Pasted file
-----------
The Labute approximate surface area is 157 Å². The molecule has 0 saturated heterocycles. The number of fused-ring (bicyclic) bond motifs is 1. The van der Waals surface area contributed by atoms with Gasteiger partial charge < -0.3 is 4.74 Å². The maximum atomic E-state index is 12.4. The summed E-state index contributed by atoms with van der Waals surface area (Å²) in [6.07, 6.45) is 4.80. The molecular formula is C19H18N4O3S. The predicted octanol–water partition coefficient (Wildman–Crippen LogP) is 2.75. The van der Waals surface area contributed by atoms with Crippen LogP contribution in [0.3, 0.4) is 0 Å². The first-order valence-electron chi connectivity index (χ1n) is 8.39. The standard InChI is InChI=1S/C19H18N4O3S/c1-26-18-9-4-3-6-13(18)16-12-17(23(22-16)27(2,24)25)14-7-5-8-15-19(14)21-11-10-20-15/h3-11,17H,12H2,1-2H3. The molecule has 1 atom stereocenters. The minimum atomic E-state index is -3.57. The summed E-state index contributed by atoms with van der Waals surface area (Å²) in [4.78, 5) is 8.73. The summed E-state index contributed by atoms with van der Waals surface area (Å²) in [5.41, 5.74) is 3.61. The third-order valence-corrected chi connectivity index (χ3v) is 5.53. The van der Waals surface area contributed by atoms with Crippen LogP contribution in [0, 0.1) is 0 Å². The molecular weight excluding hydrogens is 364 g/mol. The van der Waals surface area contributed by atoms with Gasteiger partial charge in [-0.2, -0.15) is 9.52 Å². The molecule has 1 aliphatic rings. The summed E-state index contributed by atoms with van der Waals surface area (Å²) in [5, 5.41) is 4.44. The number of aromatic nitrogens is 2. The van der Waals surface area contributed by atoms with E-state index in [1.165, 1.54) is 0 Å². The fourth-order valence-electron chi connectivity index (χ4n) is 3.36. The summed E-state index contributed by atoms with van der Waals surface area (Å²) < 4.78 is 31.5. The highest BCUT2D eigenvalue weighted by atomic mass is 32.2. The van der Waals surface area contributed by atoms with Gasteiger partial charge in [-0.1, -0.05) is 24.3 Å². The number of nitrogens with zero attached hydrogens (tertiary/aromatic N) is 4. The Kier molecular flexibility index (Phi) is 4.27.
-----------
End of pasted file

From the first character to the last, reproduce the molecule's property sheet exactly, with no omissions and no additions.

The Labute approximate surface area is 157 Å². The molecule has 0 saturated heterocycles. The number of fused-ring (bicyclic) bond motifs is 1. The van der Waals surface area contributed by atoms with Gasteiger partial charge < -0.3 is 4.74 Å². The maximum atomic E-state index is 12.4. The summed E-state index contributed by atoms with van der Waals surface area (Å²) in [6.07, 6.45) is 4.80. The molecular formula is C19H18N4O3S. The predicted octanol–water partition coefficient (Wildman–Crippen LogP) is 2.75. The van der Waals surface area contributed by atoms with Crippen LogP contribution in [0.3, 0.4) is 0 Å². The first-order valence-electron chi connectivity index (χ1n) is 8.39. The standard InChI is InChI=1S/C19H18N4O3S/c1-26-18-9-4-3-6-13(18)16-12-17(23(22-16)27(2,24)25)14-7-5-8-15-19(14)21-11-10-20-15/h3-11,17H,12H2,1-2H3. The molecule has 1 atom stereocenters. The minimum atomic E-state index is -3.57. The summed E-state index contributed by atoms with van der Waals surface area (Å²) in [4.78, 5) is 8.73. The summed E-state index contributed by atoms with van der Waals surface area (Å²) in [5.41, 5.74) is 3.61. The third-order valence-corrected chi connectivity index (χ3v) is 5.53. The van der Waals surface area contributed by atoms with Crippen LogP contribution in [0, 0.1) is 0 Å². The molecular weight excluding hydrogens is 364 g/mol. The van der Waals surface area contributed by atoms with Gasteiger partial charge in [-0.2, -0.15) is 9.52 Å². The molecule has 1 aliphatic rings. The summed E-state index contributed by atoms with van der Waals surface area (Å²) in [5, 5.41) is 4.44. The number of aromatic nitrogens is 2. The van der Waals surface area contributed by atoms with E-state index in [1.165, 1.54) is 0 Å². The fourth-order valence-electron chi connectivity index (χ4n) is 3.36. The summed E-state index contributed by atoms with van der Waals surface area (Å²) < 4.78 is 31.5. The highest BCUT2D eigenvalue weighted by atomic mass is 32.2. The van der Waals surface area contributed by atoms with Gasteiger partial charge in [-0.1, -0.05) is 24.3 Å². The number of nitrogens with zero attached hydrogens (tertiary/aromatic N) is 4. The Kier molecular flexibility index (Phi) is 4.27.